What is a progressive these days? I find myself asking this question constantly for a range of reasons which those who know me will understand. It isn’t that I don’t know the conventional answers. It is that I’m not sure why I find them now so annoyingly familiar.
It could be something to do with turning sixty shortly, were it not for the fact that it clearly isn’t just me.
I look at the rise of intolerant forces. Then I look at the progressive political forces ranged against them, using the same old language they have always used, and the political defences for civilisation don’t seem very strong or convincing.
These are urgent questions now that every set of conventions, economic and political, seem to be in a state of flux.
The problem appears to be that, facing voters, there is no political force so battered and defeated across Europe as the centre left. For some reason, voters have turned their back on them without mercy. They are still in power in Sweden but hardly anywhere else.
Why? We badly need an answer. They have hardly been responsible for the shape of the economic doctrines that have dominated politics for the past four decades. It isn’t their fault – or is it? Here are my very tentative answers.
- They compromised fatally with the vacuous and technocratic economic orthodoxy which has been allowed to undermine communities and lives.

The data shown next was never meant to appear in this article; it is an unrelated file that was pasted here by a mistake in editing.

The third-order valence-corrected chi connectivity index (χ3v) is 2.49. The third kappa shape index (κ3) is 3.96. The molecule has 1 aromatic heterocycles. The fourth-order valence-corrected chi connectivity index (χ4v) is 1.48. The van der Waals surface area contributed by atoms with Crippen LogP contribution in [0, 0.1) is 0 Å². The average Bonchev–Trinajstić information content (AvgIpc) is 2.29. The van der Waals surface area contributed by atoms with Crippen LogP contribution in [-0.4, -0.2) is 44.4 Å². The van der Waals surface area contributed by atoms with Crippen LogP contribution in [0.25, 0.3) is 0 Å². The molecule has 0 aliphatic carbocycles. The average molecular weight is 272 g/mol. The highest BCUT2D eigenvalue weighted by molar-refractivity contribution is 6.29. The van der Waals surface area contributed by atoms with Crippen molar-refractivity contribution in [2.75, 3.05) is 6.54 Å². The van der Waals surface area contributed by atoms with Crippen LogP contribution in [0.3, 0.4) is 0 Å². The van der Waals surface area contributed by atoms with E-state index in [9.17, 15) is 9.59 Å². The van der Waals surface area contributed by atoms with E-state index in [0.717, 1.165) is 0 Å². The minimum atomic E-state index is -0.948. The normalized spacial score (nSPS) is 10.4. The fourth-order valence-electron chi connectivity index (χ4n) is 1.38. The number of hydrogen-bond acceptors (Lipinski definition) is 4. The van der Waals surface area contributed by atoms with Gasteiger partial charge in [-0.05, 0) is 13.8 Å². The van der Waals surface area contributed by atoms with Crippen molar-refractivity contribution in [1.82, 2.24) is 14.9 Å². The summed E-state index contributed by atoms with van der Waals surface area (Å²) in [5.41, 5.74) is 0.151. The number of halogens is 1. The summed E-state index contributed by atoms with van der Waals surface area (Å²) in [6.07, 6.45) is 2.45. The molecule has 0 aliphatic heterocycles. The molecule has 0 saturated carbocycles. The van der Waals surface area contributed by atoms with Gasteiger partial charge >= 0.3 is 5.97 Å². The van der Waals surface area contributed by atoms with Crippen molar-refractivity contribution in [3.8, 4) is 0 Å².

- They led the charge for the New Public Management of targets and other tacit forms of centralisation, which have hollowed out our services and institutions and set them against us (if you doubt me, try applying for benefits, attending an obesity clinic or phoning HMRC – just not at the same time…).
- They have led a kind of handwringing style of politics that prefers symbolic gestures to real solutions that will actually change anything – not because they are cynical, but because they no longer believe in the practical possibility of change.
- They abandoned families to their fate by embracing zero hour contracts just to bring down the unemployment figures – and remain stuck in a Fabian attitude that nothing business does matters very much as long as they burnish the welfare state.
Is that an adequate explanation? No, it isn’t, but it goes some way to explaining my own feelings at least.
The real problem emerges when I start to wonder what we can do about it, given that the centre left is in free fall. Because it implies a huge pressure on the fissure inside the Lib Dems.
My party represents a merger between Liberals and the very forces that are in free fall. It isn’t an answer to say that the differences between the two ideologies of social democracy and liberalism have now disappeared, because that is precisely the problem. Three decades after the merger, the party speaks social democrat very well – it is easier, after all – and has begun to forget how to speak liberal.
I wrote a blog about the continuing distinction between them here (I was told by one correspondent that I was ‘off message’, which I was quite proud of).
Over recent years of blogging, I have tried to set out a little of what being a Liberal now needs to mean, but I’m not sure I have had the slightest influence.
It is now getting late and urgent that they remember their radical roots, and slough off some of the old technocratic Fabianism which is dragging them down – before the waves finally close over the centre left.
I hope they do.